Employing satellite data from NASA and Google Earth, Guofan Shao, a professor of geo-eco-informatics at Purdue University, has established that North Korea is logging Mount Paekdu Biosphere Reserve. Since North Korea is off-limits to most researchers, Shao has turned to open-access satellite data to monitor deforestation on the UN designated Man and Biosphere region.
“Particularly in the core area, there should be no human activity—no deforestation,” Shao said in a press release. “But when you look at the data with Google Earth, you can see the forest is no longer intact.”
Shao first noticed changes in forest cover by looking at NASA satellite data, but to see closer resolution he turned to Google Earth. Their images showed the logging to be extensive: according to Shao, as much as 75 percent of the core areas forest has been lost.
“Hopefully more organizations, including governments, will pay more attention to the conservation issues there,” Shao said.
Home to the Siberian tiger, Mount Paekdu along with adjacent areas in China possesses the world’s highest plant diversity found in a cool, temperate zone.
Shao has asked to visit the site or to speak with North Korean officials, but his requests have been denied. He said he didn’t know if the logging was occurring to make way for expanded agriculture in a country known for large food shortages, or if loggers were simply extracting timber.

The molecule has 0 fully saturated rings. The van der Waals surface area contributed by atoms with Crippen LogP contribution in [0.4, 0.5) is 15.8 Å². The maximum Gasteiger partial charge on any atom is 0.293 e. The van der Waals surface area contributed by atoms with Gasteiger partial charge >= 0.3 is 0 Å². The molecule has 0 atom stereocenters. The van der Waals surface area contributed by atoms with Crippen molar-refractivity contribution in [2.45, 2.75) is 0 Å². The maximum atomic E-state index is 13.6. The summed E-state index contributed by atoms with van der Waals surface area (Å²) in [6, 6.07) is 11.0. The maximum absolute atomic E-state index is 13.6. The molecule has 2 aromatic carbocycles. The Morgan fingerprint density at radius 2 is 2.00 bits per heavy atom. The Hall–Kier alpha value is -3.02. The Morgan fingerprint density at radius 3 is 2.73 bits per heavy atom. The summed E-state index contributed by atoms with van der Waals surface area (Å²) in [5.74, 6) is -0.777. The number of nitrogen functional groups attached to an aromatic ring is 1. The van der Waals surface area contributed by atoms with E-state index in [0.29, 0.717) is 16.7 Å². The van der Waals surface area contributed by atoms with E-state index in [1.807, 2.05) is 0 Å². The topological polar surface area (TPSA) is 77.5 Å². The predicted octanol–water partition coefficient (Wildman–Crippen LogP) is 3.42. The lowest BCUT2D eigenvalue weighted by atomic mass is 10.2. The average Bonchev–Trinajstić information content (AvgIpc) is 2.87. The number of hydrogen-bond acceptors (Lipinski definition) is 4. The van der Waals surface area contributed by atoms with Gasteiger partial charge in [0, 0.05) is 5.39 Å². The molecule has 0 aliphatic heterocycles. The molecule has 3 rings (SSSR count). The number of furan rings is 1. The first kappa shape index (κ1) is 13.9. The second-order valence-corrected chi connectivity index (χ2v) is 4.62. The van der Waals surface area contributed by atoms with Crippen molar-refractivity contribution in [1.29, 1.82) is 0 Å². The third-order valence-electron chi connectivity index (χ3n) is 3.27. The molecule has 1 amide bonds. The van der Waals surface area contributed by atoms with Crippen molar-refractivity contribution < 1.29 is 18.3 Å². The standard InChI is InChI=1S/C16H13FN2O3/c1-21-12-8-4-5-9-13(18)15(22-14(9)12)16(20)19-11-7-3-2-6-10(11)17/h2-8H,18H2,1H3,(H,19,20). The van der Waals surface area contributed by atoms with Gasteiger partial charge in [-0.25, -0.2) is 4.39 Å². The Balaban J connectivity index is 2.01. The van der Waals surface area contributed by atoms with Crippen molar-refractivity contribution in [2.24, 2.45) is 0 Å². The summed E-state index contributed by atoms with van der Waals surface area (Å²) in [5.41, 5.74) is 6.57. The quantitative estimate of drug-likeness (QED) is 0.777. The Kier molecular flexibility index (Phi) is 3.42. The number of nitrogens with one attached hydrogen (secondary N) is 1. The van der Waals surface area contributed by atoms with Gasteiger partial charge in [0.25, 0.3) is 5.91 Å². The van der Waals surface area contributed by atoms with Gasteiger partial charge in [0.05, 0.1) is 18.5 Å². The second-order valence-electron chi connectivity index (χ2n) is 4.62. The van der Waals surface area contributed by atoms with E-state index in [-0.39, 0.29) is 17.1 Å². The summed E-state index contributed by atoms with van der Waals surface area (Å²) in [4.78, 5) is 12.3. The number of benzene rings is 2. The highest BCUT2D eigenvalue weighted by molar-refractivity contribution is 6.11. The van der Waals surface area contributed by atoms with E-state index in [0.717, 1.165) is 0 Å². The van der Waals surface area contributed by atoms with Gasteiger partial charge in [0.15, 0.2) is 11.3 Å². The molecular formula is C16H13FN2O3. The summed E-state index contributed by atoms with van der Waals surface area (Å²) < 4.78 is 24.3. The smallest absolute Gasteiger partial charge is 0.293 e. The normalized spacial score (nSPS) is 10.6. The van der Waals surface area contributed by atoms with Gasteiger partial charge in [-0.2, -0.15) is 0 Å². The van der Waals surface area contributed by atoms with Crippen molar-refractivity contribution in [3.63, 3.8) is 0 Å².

Mount Paekdu (also spelled ‘Baekdu’), which rises 2,744 meters, is sacred to Koreans as the founding site of Korea’s first kingdom known as Gojoseon.
(02/07/2010) Google has taken a step towards ramping up the deforestation monitoring capabilities the Google Earth Engine by contracting Massachusetts-based Clark Labs to develop an online version of its Land Change Modeler application.
(12/16/2009) A powerful forest monitoring application unveiled last week by Google will be made freely available to developing countries as a means to build the capacity to quality for compensation under REDD, a proposed climate change mitigation mechanism that would pay tropical countries for protecting forests, according to a senior Google engineer presenting at a side event at COP15 in Copenhagen.
(12/10/2009) It what could be a critical development in helping tropical countries monitor deforestation, Google has unveiled a partnership with scientists using advanced remote sensing technology to rapidly analyze and map forest cover in extremely high resolution. The effort could help countries detect deforestation shortly after it occurs making it easier to prevent further forest clearing.